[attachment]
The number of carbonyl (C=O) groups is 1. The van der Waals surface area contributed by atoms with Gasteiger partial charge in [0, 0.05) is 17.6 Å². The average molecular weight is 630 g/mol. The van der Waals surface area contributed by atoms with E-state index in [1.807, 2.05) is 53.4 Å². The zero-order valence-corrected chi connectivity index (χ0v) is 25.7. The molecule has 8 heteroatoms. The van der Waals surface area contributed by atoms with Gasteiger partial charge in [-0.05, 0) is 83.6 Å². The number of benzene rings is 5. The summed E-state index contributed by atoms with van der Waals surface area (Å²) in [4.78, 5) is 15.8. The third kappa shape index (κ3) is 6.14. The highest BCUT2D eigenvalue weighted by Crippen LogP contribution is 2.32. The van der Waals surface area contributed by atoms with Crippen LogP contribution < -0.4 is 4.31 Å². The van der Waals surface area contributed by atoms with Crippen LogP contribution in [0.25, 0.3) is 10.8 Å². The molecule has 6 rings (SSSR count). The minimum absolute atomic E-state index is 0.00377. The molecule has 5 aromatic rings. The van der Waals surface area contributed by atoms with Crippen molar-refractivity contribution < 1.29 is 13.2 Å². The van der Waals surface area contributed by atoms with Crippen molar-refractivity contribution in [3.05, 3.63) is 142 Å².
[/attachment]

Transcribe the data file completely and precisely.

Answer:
The number of carbonyl (C=O) groups is 1. The van der Waals surface area contributed by atoms with Gasteiger partial charge in [0, 0.05) is 17.6 Å². The average molecular weight is 630 g/mol. The van der Waals surface area contributed by atoms with E-state index in [1.807, 2.05) is 53.4 Å². The zero-order valence-corrected chi connectivity index (χ0v) is 25.7. The molecule has 8 heteroatoms. The van der Waals surface area contributed by atoms with Gasteiger partial charge in [-0.05, 0) is 83.6 Å². The number of benzene rings is 5. The summed E-state index contributed by atoms with van der Waals surface area (Å²) in [4.78, 5) is 15.8. The third kappa shape index (κ3) is 6.14. The highest BCUT2D eigenvalue weighted by Crippen LogP contribution is 2.32. The van der Waals surface area contributed by atoms with Crippen LogP contribution < -0.4 is 4.31 Å². The van der Waals surface area contributed by atoms with Crippen LogP contribution in [0.25, 0.3) is 10.8 Å². The molecule has 6 rings (SSSR count). The minimum absolute atomic E-state index is 0.00377. The molecule has 5 aromatic rings. The van der Waals surface area contributed by atoms with Crippen molar-refractivity contribution < 1.29 is 13.2 Å². The van der Waals surface area contributed by atoms with Crippen molar-refractivity contribution in [3.05, 3.63) is 142 Å².